What is FM DX?
FM DX is a pastime in which listeners (known as Dx’ers) chase distant signals between 87.5 and 108 megahertz which they ordinarily would not be able to receive at their location. Usually an FM station will not be heard any more than about 120 km / 75 miles from its transmitter site.
There are several atmospheric modes which can allow signals to travel further at these frequencies than they normally would. The one I am most interested in is called Sporadic E.
What happens is that ionized (simply stated, electrified) clouds of gas form in the atmospheres E layer (90 km / 56 miles to 120 km / 75 miles up) and reflect signals back to earth which would normally head out into outer space. In the northern hemisphere this is most common between late April and late august with a peak mid June. Sporadic E can also occur at other times of the year notably in October and December.
Sporadic E is mostly a day time phenomenon and occurrences can last anywhere between five minutes and many hours.
During a Sporadic E “opening” stations will commonly be heard ranging at distances anywhere between 500 and 1500 miles. On rare occasions greater distances will be involved. More than one E cloud will form in a straight line along a reception path and the distance between them will be bridged either by a sea or ground reflection of the signal or by the signal moving directly from cloud to cloud through the atmosphere.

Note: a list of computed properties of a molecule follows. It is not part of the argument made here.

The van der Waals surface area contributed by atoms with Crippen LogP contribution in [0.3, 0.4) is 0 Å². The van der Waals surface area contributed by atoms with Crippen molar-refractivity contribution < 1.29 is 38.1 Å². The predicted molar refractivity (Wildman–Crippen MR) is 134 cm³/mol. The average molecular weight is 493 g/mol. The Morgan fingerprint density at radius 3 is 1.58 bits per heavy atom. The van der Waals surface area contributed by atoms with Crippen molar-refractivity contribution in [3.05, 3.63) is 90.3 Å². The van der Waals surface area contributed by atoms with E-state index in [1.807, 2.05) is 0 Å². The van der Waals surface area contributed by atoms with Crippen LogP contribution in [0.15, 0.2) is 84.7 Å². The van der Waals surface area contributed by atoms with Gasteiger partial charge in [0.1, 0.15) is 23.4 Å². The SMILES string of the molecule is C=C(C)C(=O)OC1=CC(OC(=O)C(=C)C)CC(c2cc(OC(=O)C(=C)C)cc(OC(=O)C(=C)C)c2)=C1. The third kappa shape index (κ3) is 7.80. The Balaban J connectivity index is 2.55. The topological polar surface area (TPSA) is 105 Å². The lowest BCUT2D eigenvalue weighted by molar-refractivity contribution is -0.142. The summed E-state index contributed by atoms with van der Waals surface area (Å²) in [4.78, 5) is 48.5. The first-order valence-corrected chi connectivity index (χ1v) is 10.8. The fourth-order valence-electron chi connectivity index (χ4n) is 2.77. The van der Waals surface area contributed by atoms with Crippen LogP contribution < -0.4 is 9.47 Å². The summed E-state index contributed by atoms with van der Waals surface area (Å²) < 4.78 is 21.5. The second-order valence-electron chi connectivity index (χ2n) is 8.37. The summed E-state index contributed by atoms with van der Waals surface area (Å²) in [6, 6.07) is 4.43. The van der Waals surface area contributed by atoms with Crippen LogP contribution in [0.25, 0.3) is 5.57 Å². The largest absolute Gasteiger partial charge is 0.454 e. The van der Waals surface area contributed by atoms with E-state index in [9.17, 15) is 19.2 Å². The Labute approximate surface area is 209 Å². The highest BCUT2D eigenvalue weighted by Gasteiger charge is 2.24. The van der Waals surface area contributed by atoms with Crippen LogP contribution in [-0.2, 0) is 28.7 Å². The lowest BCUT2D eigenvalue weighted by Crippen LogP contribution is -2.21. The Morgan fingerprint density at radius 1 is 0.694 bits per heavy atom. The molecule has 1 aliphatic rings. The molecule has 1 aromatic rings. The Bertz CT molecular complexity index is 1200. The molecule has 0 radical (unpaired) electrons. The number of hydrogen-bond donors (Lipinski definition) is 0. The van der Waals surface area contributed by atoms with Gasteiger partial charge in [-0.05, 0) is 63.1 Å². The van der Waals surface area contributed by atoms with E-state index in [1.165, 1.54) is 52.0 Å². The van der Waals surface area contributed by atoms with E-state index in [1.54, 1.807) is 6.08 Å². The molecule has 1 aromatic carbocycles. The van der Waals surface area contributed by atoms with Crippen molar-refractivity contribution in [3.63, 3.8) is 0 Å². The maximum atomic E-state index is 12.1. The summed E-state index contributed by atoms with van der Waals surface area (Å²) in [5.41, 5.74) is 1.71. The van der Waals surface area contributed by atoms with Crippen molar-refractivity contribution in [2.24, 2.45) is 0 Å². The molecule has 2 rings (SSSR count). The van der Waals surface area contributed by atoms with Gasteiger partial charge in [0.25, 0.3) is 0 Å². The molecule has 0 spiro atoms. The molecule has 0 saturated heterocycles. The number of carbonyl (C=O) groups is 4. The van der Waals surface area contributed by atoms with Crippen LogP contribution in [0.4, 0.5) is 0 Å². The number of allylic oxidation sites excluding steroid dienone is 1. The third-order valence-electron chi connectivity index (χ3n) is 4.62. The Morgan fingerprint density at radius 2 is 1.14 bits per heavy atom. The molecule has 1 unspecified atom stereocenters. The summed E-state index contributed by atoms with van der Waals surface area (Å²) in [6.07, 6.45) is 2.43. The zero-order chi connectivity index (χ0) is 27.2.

In such rare cases signals may travel vast distances.
I have received Sporadic E on the FM band at distances up to 4011 miles / 6456 km, holding the world record for such receptions between June 26th 2003 and May 31st 2010.
For an excellent explanation of Sporadic E and other propagation modes that deliver long distance FM signals please follow these links: